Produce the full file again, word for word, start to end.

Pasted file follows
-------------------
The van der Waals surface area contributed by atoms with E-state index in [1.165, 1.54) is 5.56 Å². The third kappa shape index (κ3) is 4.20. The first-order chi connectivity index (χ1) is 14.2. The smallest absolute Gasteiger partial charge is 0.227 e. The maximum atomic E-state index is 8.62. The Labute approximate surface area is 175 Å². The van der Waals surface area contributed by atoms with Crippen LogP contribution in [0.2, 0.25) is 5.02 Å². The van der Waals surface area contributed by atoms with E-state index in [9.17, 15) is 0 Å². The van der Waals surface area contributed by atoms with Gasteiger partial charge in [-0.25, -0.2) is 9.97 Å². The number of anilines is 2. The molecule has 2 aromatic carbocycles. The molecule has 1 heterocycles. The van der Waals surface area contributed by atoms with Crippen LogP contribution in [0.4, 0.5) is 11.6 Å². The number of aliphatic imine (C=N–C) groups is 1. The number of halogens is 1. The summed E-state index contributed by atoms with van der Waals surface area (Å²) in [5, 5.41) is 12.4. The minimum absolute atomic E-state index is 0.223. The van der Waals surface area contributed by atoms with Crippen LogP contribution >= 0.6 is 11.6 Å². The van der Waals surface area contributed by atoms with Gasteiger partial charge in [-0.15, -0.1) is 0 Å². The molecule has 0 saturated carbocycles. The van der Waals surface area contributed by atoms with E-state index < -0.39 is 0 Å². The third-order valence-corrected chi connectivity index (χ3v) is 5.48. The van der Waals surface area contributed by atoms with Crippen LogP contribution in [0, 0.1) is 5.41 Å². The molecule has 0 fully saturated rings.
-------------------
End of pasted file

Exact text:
The van der Waals surface area contributed by atoms with E-state index in [1.165, 1.54) is 5.56 Å². The third kappa shape index (κ3) is 4.20. The first-order chi connectivity index (χ1) is 14.2. The smallest absolute Gasteiger partial charge is 0.227 e. The maximum atomic E-state index is 8.62. The Labute approximate surface area is 175 Å². The van der Waals surface area contributed by atoms with Crippen LogP contribution in [0.2, 0.25) is 5.02 Å². The van der Waals surface area contributed by atoms with E-state index in [9.17, 15) is 0 Å². The van der Waals surface area contributed by atoms with Gasteiger partial charge in [-0.25, -0.2) is 9.97 Å². The number of anilines is 2. The molecule has 2 aromatic carbocycles. The molecule has 1 heterocycles. The van der Waals surface area contributed by atoms with Crippen LogP contribution in [0.4, 0.5) is 11.6 Å². The number of aliphatic imine (C=N–C) groups is 1. The number of halogens is 1. The summed E-state index contributed by atoms with van der Waals surface area (Å²) in [5, 5.41) is 12.4. The minimum absolute atomic E-state index is 0.223. The van der Waals surface area contributed by atoms with Crippen LogP contribution >= 0.6 is 11.6 Å². The van der Waals surface area contributed by atoms with Gasteiger partial charge in [-0.15, -0.1) is 0 Å². The molecule has 0 saturated carbocycles. The van der Waals surface area contributed by atoms with E-state index < -0.39 is 0 Å². The third-order valence-corrected chi connectivity index (χ3v) is 5.48. The van der Waals surface area contributed by atoms with Crippen LogP contribution in [0, 0.1) is 5.41 Å². The molecule has 0 fully saturated rings.